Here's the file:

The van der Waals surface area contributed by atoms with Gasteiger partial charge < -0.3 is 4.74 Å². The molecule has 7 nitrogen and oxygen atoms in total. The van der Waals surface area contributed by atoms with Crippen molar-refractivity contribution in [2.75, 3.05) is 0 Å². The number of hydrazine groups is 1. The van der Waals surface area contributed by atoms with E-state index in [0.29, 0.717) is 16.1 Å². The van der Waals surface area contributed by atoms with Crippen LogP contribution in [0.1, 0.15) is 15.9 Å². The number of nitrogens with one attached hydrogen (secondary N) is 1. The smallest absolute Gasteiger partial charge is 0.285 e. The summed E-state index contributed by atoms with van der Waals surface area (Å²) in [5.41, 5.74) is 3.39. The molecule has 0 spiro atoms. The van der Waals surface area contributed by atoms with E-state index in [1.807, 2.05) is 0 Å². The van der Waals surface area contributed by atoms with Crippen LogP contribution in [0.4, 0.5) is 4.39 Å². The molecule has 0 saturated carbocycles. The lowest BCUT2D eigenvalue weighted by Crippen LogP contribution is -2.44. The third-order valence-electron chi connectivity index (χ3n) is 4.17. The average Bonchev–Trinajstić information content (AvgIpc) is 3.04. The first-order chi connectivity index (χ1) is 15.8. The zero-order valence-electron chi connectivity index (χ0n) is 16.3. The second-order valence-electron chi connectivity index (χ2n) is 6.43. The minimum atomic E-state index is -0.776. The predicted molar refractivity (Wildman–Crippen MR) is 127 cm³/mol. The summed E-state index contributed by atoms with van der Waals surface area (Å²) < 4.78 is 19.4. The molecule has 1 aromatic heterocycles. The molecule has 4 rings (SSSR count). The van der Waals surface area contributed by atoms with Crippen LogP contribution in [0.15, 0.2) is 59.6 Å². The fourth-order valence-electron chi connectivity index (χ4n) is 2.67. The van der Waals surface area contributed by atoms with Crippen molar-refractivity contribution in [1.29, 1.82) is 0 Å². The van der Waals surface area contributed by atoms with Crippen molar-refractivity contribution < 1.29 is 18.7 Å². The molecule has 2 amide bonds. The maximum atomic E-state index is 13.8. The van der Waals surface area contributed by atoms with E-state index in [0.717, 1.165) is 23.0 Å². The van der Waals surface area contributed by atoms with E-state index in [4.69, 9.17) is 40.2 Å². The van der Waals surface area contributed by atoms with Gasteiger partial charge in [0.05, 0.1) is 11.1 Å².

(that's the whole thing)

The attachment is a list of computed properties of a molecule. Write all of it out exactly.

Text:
The van der Waals surface area contributed by atoms with Gasteiger partial charge < -0.3 is 4.74 Å². The molecule has 7 nitrogen and oxygen atoms in total. The van der Waals surface area contributed by atoms with Crippen molar-refractivity contribution in [2.75, 3.05) is 0 Å². The number of hydrazine groups is 1. The van der Waals surface area contributed by atoms with E-state index in [0.29, 0.717) is 16.1 Å². The van der Waals surface area contributed by atoms with Crippen LogP contribution in [0.1, 0.15) is 15.9 Å². The number of nitrogens with one attached hydrogen (secondary N) is 1. The smallest absolute Gasteiger partial charge is 0.285 e. The summed E-state index contributed by atoms with van der Waals surface area (Å²) in [5.41, 5.74) is 3.39. The molecule has 0 spiro atoms. The van der Waals surface area contributed by atoms with E-state index in [1.807, 2.05) is 0 Å². The van der Waals surface area contributed by atoms with Crippen LogP contribution in [0.4, 0.5) is 4.39 Å². The molecule has 0 saturated carbocycles. The lowest BCUT2D eigenvalue weighted by Crippen LogP contribution is -2.44. The third-order valence-electron chi connectivity index (χ3n) is 4.17. The average Bonchev–Trinajstić information content (AvgIpc) is 3.04. The first-order chi connectivity index (χ1) is 15.8. The zero-order valence-electron chi connectivity index (χ0n) is 16.3. The second-order valence-electron chi connectivity index (χ2n) is 6.43. The minimum atomic E-state index is -0.776. The predicted molar refractivity (Wildman–Crippen MR) is 127 cm³/mol. The summed E-state index contributed by atoms with van der Waals surface area (Å²) < 4.78 is 19.4. The molecule has 1 aromatic heterocycles. The molecule has 4 rings (SSSR count). The van der Waals surface area contributed by atoms with Crippen LogP contribution in [0.15, 0.2) is 59.6 Å². The fourth-order valence-electron chi connectivity index (χ4n) is 2.67. The van der Waals surface area contributed by atoms with Crippen molar-refractivity contribution in [1.29, 1.82) is 0 Å². The van der Waals surface area contributed by atoms with Crippen molar-refractivity contribution < 1.29 is 18.7 Å². The molecule has 2 amide bonds. The maximum atomic E-state index is 13.8. The van der Waals surface area contributed by atoms with E-state index in [0.717, 1.165) is 23.0 Å². The van der Waals surface area contributed by atoms with E-state index in [4.69, 9.17) is 40.2 Å². The van der Waals surface area contributed by atoms with Gasteiger partial charge in [0.05, 0.1) is 11.1 Å².